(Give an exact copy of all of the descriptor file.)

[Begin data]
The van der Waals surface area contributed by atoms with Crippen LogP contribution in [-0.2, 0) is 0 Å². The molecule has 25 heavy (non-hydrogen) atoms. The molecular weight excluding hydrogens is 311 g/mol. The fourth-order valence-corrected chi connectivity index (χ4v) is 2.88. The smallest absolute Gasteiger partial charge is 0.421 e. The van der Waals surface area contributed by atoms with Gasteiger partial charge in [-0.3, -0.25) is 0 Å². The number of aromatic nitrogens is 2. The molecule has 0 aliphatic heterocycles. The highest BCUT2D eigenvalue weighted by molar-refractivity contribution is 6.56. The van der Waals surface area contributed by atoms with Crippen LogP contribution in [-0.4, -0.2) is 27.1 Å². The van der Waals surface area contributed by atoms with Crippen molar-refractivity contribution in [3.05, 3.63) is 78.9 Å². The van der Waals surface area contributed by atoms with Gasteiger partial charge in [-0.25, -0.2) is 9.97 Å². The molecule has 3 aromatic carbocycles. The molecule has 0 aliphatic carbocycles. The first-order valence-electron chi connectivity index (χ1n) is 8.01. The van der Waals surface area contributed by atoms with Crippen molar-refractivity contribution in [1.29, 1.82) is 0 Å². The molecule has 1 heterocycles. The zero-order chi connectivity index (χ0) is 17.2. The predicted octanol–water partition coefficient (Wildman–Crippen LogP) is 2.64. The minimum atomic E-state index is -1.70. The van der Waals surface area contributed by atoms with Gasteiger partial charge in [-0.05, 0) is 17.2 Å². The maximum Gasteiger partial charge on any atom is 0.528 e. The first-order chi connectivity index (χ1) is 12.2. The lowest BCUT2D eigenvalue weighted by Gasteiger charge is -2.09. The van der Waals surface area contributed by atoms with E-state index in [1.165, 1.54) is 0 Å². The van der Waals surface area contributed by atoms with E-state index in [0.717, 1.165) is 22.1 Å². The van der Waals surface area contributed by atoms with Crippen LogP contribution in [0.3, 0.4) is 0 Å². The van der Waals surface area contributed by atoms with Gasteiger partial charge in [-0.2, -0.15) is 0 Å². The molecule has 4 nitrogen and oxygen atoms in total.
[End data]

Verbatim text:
The van der Waals surface area contributed by atoms with Crippen LogP contribution in [-0.2, 0) is 0 Å². The molecule has 25 heavy (non-hydrogen) atoms. The molecular weight excluding hydrogens is 311 g/mol. The fourth-order valence-corrected chi connectivity index (χ4v) is 2.88. The smallest absolute Gasteiger partial charge is 0.421 e. The van der Waals surface area contributed by atoms with Gasteiger partial charge in [-0.3, -0.25) is 0 Å². The number of aromatic nitrogens is 2. The molecule has 0 aliphatic heterocycles. The highest BCUT2D eigenvalue weighted by molar-refractivity contribution is 6.56. The van der Waals surface area contributed by atoms with Crippen LogP contribution in [-0.4, -0.2) is 27.1 Å². The van der Waals surface area contributed by atoms with Crippen molar-refractivity contribution in [3.05, 3.63) is 78.9 Å². The van der Waals surface area contributed by atoms with Gasteiger partial charge in [-0.25, -0.2) is 9.97 Å². The molecule has 3 aromatic carbocycles. The molecule has 0 aliphatic carbocycles. The first-order valence-electron chi connectivity index (χ1n) is 8.01. The van der Waals surface area contributed by atoms with Crippen molar-refractivity contribution in [1.29, 1.82) is 0 Å². The molecule has 1 heterocycles. The zero-order chi connectivity index (χ0) is 17.2. The predicted octanol–water partition coefficient (Wildman–Crippen LogP) is 2.64. The minimum atomic E-state index is -1.70. The van der Waals surface area contributed by atoms with Gasteiger partial charge in [-0.05, 0) is 17.2 Å². The maximum Gasteiger partial charge on any atom is 0.528 e. The first-order chi connectivity index (χ1) is 12.2. The lowest BCUT2D eigenvalue weighted by Gasteiger charge is -2.09. The van der Waals surface area contributed by atoms with E-state index in [1.165, 1.54) is 0 Å². The van der Waals surface area contributed by atoms with E-state index in [0.717, 1.165) is 22.1 Å². The van der Waals surface area contributed by atoms with Crippen LogP contribution in [0.3, 0.4) is 0 Å². The van der Waals surface area contributed by atoms with Gasteiger partial charge in [-0.2, -0.15) is 0 Å². The molecule has 4 nitrogen and oxygen atoms in total.